(For more hilarious TV reviews like this by myself and others, head over to Shouting at Cows. It really is the best thing on the web that doesn’t contain full frontal nudity).
Reality TV dominates the television. In this past week, we have seen the climax of X-Factor, Strictly Come Dancing and The Apprentice. People lap this stuff up. These programs are fine, but they cater for an already popular crowd. X-Factor? Singers are idolized! Strictly? Dancers are adored! The Apprentice? Suit + Talking incomprehensible garbage = cash! What about shows for the unsung heroes of society? Ladies and gentlemen, please welcome; ‘BBC3′s Britain’s Best Young Butcher 2010′.
The show takes place in a glammed up aircraft carrier. It’s essentially a hanger with a few hobs in, but to try and spruce it up a bit, the set-designers have put chandeliers up and made a little lounge-bar area for host George Lamb to do summaries from. The hype levels are epic. Think X-Factor set in an abattoir. Four of the finest carvers in the UK battling it out tooth and nail. There are the usual characters involved; the emotional back-story (one guy is in training to run a marathon for charity) the lad who dreamt as a child to be a butcher (half expecting his mother to appear and say ‘well we knew from a young age he wanted to be a butcher. We’d come down in the middle of the night and find him slicing the ham wafer thin, stuffing the chicken and moaning about EU regulations’).
The judges are ‘industry pros’. The first looks like a Toni and Guy rep that has never even stepped foot in a butchers, whilst the other is described as a ‘sausage champion’. Have you ever heard of a nickname with such homosexual connotations as that? He’s also described as a ‘pie pro’, so basically the producers think he’s a fat man of a certain persuasion.
It works as a simple round system. In round one they are given half a pig – sorry – a side of pork (proper lingo you see), and told to carve as much out of it as possible in an hour. The judges spot an ideological flaw with the show straight away; ‘The thing is, it’s a timed task, so it’s probably not the best way to really judge these guys’. Well this is an utter waste of time then!
George Lamb is the host and has a look on his face of forced sincerity crossed with utter boredom. See, when you sign a contract with BBC3, you think you’ll land the prime, high-end gig of hosting ‘Snog, Marry, Avoid’, but instead you get lumped with pratting around an old airfield with a load of pre-pubescent butchers. He tries to get involved with the ‘meat banter’, but ends up looking like some ponse that has wandered onto the set. Chatting with the judges, he states he’s impressed with the contestants ‘finger dexterity’. Finger dexterity, George? Seriously? It may have sounded slightly more convincing if the prat wasn’t dressed like an ultra-flamboyant snooker referee. But turn-ups, woollen waistcoats and oversized bow-ties are the fashion in ‘that there London’, and if he wants to host series 4 of Celebrity Scissorhands, he needs to be on the top of his game.
The second task is to make the perfect pie. Lamb stars the build-up with the utterly appalling ‘it’s pie do or die, now!’ pun, and the judges taste the concoctions. It rather resembles that part of master-chef where the budding cook does a soft-focussed, slow motion close up of their confit de canard, but instead; it’s an apple and cider pork pie. The judges mull over the contestants;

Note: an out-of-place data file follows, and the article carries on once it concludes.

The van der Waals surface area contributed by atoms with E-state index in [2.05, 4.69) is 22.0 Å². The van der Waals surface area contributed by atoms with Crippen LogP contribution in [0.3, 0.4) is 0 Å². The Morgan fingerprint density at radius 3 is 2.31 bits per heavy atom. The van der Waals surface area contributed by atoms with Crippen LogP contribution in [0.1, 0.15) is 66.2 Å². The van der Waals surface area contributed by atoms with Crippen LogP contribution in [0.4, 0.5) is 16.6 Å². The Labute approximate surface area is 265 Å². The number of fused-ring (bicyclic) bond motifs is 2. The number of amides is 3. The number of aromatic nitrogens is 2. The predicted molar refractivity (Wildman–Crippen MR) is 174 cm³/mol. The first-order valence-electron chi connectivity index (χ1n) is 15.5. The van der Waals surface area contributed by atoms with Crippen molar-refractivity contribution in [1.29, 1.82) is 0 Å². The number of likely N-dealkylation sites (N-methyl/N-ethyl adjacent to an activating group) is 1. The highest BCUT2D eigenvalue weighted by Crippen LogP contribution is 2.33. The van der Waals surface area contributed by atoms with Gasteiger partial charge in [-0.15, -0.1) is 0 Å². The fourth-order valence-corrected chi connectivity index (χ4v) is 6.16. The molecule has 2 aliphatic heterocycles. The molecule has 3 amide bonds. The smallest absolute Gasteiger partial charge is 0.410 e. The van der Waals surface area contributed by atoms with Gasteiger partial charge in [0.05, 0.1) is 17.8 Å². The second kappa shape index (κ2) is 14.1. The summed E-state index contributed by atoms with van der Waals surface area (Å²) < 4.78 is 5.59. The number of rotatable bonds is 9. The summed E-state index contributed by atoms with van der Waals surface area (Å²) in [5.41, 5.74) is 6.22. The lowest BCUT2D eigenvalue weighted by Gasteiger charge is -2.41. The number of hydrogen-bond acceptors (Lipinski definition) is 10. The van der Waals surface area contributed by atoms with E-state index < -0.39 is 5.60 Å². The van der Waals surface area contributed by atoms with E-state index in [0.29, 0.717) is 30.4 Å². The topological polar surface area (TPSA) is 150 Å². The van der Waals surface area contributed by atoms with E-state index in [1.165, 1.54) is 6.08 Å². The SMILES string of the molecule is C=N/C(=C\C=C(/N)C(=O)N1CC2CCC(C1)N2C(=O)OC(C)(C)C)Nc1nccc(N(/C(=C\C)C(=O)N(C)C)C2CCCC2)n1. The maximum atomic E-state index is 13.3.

‘We’re here to find young butcher of the year……not young pie-maker of the year.’
……Is there a difference? With tension at breaking point, they do a surprise quiz on each contestant in homage of Dennis Hopper ‘pop quiz hotshot!’ style. They take each contestant into a secluded room that wouldn’t look out of place on the set of a Saw film, and bark at them questions about, like, beef and stuff. Did you know a baby female pig is called a Gilt? I didn’t. Both judges get the hump because none of the contestants knows some fact about grouses, and seem on the verge of grabbing the young butchers by the collar and shouting ‘YOU’RE NOTHING! YOU’RE LIGHTWEIGHT! YOU’RE SCUM! GET OUT OF MY SIGHT!’
Two are kicked off and the remaining two compete in the final for the prestigious award of ‘BBC3′s Best Young Butcher in Britain’. They are given 2 hours to assemble 12 different foods from a larder of meat. Honestly, if Morrissey saw this he’d been having fatal seizures. Bryce, finalist A, becomes possessed by the spirit of Francis Bacon seemingly, as he turns all the produce into slightly perverse meat sculptures. He makes a Christmas Tree out of the turkey, worded signs out of sausages, and pumps a pork loin full of offal like some sort of massive, meaty condom. George and the judges (sounds like a late 70s ska band that) do a sort of play-by-play from the lounge bar. The tension is now reaching fever pitch. Lloyd, finalist B, is less ambitious, and feels that the way to win the final is to mummify a squirrel with strips of Bacon. Turns out, he’s right, as he’s wins (insert something witty here about the dilution of British creativity).
The climax of the whole thing lacks any sort of X-Factor style razzamatazz. No fireworks or screaming fans, just the realization dawning on them that they’ve spent the last 48 hours in a hanger dicing meat for the right to say ‘yes, I’m 2010′s Best Young Butcher in Britain (In the eyes of BBC3)’. Not very snappy is it?